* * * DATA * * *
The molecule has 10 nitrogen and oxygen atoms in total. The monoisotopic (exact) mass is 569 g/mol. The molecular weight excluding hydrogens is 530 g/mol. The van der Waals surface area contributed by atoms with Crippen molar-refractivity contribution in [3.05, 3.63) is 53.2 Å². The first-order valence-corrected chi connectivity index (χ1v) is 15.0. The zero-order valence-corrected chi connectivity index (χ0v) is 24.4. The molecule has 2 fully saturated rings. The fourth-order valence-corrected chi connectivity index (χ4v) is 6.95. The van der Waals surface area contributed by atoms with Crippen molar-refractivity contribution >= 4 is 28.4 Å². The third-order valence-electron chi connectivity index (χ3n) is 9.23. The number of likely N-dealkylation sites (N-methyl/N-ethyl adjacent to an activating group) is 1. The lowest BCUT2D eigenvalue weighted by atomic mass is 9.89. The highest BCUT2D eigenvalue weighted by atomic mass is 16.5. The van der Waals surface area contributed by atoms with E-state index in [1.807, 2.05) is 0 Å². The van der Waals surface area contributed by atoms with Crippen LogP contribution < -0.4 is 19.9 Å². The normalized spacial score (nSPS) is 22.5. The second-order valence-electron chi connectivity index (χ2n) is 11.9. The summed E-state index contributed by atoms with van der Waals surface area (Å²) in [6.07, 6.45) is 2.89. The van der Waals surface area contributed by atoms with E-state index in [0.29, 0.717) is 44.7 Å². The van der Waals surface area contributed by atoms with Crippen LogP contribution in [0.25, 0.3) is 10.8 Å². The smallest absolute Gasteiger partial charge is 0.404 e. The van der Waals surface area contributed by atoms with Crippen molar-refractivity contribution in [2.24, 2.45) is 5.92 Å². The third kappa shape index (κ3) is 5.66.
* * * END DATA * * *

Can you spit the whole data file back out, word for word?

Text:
The molecule has 10 nitrogen and oxygen atoms in total. The monoisotopic (exact) mass is 569 g/mol. The molecular weight excluding hydrogens is 530 g/mol. The van der Waals surface area contributed by atoms with Crippen molar-refractivity contribution in [3.05, 3.63) is 53.2 Å². The first-order valence-corrected chi connectivity index (χ1v) is 15.0. The zero-order valence-corrected chi connectivity index (χ0v) is 24.4. The molecule has 2 fully saturated rings. The fourth-order valence-corrected chi connectivity index (χ4v) is 6.95. The van der Waals surface area contributed by atoms with Crippen molar-refractivity contribution >= 4 is 28.4 Å². The third-order valence-electron chi connectivity index (χ3n) is 9.23. The number of likely N-dealkylation sites (N-methyl/N-ethyl adjacent to an activating group) is 1. The lowest BCUT2D eigenvalue weighted by atomic mass is 9.89. The highest BCUT2D eigenvalue weighted by atomic mass is 16.5. The van der Waals surface area contributed by atoms with E-state index in [1.807, 2.05) is 0 Å². The van der Waals surface area contributed by atoms with Crippen LogP contribution < -0.4 is 19.9 Å². The normalized spacial score (nSPS) is 22.5. The second-order valence-electron chi connectivity index (χ2n) is 11.9. The summed E-state index contributed by atoms with van der Waals surface area (Å²) in [6.07, 6.45) is 2.89. The van der Waals surface area contributed by atoms with E-state index in [0.29, 0.717) is 44.7 Å². The van der Waals surface area contributed by atoms with Crippen LogP contribution in [0.25, 0.3) is 10.8 Å². The smallest absolute Gasteiger partial charge is 0.404 e. The van der Waals surface area contributed by atoms with Crippen molar-refractivity contribution in [2.24, 2.45) is 5.92 Å². The third kappa shape index (κ3) is 5.66.